TYRONE STAR SEAN CAVANAGH believes that blood testing as part of anti-doping measures is not a problem for GAA players but it is the time when tests are conducted that causes frustrations.
The GAA’s Medical, Scientific and Welfare Committee (MSW) confirmed in December it would conduct blood testing for the first time in 2016 as part of a new anti-doping programme to be rolled out by Sport Ireland.
Cavanagh has no qualms with the introduction of such a measure but questions scenarios whereby players are held up for long spells after games.
“The way in which the testing is done can be an issue at times. Last year we played Sligo here and my younger brother, Colm, and Peter Harte were tested.
“As a team, we went to the Regency (Hotel) and got a bite to eat. We were waiting on them to finish up. I think there was a game after us, Donegal playing someone (Galway) afterwards.
“But we were up the road at maybe 8 or 9 that night and Peter and Colm were still sitting here (in Croke Park) waiting to give their samples.
“We’ve seen it at training on a Tuesday night, an hour from home and guys are sitting at a quarter to twelve at night waiting to give their sample, when they have to get up for work the next morning at seven o’clock.
“As amateur players, sometimes that can be quite frustrating. From what I believe, they’re bringing in the blood testing now. We’re being told it’s blood testing as well as urine testing.
“I wouldn’t have a problem with the blood testing, it’s the time which can be very frustrating for players.
“But look, if you were to tell me that the blood testing could be done instead of the urine testing, and it could be done in 10 seconds, I’d say most players would be happy enough to do that.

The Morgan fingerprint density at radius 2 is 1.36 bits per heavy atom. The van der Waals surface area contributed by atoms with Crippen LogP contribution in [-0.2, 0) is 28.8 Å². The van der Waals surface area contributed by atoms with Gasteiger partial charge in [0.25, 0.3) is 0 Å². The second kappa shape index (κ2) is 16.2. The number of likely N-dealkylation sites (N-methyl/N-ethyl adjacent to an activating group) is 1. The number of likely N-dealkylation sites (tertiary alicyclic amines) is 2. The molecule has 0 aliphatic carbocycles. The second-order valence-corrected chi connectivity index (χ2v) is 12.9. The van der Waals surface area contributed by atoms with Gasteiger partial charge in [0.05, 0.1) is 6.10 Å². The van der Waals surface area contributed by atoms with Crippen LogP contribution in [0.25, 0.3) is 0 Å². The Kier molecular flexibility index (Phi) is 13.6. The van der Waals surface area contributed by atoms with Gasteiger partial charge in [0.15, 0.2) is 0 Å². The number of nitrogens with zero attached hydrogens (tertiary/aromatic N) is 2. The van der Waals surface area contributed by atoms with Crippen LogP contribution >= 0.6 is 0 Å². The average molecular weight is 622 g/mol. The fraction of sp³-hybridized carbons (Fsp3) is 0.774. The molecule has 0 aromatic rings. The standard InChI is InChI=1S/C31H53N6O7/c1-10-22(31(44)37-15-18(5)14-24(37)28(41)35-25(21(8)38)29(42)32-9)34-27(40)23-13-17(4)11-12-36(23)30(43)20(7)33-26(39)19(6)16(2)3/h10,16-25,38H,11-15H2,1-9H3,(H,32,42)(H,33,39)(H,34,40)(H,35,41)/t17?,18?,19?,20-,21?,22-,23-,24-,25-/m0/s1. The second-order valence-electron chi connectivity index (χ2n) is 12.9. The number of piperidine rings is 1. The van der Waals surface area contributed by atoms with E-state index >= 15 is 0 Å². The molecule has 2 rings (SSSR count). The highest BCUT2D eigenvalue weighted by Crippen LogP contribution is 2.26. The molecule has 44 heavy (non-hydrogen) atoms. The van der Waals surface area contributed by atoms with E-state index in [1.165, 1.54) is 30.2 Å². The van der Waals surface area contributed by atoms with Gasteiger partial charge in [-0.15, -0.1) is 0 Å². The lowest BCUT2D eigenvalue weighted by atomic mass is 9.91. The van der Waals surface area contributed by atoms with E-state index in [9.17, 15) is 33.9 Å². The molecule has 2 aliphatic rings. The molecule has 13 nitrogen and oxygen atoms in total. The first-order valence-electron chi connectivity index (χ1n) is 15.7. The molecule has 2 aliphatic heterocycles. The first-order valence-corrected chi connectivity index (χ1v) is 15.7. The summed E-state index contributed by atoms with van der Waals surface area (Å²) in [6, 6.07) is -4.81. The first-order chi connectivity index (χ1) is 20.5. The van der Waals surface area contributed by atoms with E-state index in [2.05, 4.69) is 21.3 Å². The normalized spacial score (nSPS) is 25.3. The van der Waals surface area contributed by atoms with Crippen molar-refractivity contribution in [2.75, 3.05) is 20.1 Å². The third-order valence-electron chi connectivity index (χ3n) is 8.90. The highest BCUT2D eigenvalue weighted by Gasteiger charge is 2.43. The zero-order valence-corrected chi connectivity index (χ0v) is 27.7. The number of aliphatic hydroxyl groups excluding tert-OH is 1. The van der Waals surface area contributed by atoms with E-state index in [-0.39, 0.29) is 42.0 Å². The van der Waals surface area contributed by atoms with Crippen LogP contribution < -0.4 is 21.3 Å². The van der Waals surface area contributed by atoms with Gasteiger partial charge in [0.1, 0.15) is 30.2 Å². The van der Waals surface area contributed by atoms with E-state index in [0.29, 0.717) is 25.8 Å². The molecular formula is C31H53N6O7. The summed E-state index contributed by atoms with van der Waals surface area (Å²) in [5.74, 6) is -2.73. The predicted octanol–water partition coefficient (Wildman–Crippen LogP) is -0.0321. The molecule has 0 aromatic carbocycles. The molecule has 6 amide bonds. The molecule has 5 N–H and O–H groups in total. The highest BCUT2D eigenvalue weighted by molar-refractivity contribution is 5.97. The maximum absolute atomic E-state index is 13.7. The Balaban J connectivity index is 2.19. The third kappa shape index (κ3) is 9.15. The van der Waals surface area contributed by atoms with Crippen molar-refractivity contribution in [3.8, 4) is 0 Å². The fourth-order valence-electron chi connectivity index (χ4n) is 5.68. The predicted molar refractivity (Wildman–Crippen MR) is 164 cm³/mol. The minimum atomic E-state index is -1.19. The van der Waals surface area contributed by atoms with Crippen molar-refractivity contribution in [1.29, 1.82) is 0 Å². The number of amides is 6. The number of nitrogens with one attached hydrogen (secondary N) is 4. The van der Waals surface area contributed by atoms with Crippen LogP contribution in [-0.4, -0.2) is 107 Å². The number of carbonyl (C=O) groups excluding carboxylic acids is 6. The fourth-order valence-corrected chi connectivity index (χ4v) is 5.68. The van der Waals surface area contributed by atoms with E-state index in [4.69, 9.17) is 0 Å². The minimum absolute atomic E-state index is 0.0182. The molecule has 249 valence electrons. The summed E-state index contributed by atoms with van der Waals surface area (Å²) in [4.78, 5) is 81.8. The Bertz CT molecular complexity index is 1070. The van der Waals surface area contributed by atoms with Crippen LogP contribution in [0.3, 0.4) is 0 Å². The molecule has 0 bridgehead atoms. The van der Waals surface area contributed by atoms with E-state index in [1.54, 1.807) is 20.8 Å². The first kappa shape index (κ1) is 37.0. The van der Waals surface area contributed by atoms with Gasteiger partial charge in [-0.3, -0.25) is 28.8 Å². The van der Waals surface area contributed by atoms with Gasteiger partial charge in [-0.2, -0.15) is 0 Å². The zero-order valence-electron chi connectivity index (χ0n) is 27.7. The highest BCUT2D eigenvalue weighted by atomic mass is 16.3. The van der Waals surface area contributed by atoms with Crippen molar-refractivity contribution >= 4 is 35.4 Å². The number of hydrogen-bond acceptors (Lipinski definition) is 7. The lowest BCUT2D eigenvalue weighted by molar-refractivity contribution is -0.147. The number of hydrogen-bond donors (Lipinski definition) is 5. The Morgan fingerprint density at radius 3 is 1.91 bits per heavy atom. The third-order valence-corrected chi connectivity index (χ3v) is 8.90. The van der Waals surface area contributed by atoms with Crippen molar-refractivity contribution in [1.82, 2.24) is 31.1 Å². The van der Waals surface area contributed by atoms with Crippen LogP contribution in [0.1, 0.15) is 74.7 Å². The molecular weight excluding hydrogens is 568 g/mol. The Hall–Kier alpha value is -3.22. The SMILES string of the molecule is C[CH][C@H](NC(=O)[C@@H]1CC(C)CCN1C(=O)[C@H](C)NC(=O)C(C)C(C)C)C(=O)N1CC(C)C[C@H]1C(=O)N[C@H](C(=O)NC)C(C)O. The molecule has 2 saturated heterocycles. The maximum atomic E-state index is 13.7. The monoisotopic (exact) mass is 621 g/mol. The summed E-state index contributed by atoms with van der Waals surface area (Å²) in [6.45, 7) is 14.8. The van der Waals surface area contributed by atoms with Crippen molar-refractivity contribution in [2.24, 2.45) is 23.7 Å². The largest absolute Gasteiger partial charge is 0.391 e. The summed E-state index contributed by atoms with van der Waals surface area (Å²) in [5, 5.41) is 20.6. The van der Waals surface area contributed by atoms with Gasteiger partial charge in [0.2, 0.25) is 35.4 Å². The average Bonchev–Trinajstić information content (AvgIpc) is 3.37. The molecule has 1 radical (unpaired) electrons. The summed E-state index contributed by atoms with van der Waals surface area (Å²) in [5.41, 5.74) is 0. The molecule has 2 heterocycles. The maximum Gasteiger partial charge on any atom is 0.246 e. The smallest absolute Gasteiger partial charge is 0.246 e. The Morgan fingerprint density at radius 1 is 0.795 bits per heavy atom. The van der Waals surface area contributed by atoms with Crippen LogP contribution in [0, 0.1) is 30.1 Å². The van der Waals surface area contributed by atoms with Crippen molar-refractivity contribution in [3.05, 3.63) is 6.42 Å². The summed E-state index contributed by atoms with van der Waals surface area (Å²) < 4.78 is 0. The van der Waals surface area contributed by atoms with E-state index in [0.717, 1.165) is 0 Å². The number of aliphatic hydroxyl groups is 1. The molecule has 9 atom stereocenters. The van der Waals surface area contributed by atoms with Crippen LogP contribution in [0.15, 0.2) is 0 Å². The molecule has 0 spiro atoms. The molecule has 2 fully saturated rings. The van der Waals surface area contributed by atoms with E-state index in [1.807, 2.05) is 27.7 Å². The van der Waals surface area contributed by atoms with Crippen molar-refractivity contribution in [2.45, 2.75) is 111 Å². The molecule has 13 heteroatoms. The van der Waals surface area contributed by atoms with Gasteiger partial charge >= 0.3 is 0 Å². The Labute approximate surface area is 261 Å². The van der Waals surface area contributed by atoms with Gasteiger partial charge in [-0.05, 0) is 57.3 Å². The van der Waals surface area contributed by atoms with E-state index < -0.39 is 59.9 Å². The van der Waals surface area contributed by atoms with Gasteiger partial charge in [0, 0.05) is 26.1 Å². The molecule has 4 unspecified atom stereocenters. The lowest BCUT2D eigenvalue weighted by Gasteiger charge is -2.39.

“It’s a timing issue sometimes, that can cause an issue.”
33 year-old Cavanagh is one of the longest serving players at the elite level of inter-county Gaelic football.
He revealed how often he is tested.
“I’d say probably on average once a season. There’s certain seasons I’ve been tested three or four times.
“Some seasons you might get lucky enough and not be tested but I’d say I’ve been tested 10, 15 times.”
The three-time All-Ireland winner believes there is a greater risk currently of GAA players doping.
In June last year, Monaghan footballer Thomas Connolly was given a two-year ban after testing positive for anabolic steroids.
“I’d say there’s probably a great chance now,” admits Cavanagh.
“Whenever we were tested ten years ago, the worst thing you could probably fall foul of is a dodgy lemsip.
“Nowadays there’s that much proteins, branch chains, amino acids, I don’t even understand half the stuff the boys are taking to be honest.
“It’s a complete minefield at the moment. I’m not all that into it. I’m still stuck in the Tracker bar and Jaffa cake era, 10 years ago!
“Look, some guys are hugely into it nowadays so I’d say there probably is a chance, whether purposely or not purposely that there probably are guys that are playing that have something in the system that shouldn’t be there. That’s just a fact of life.”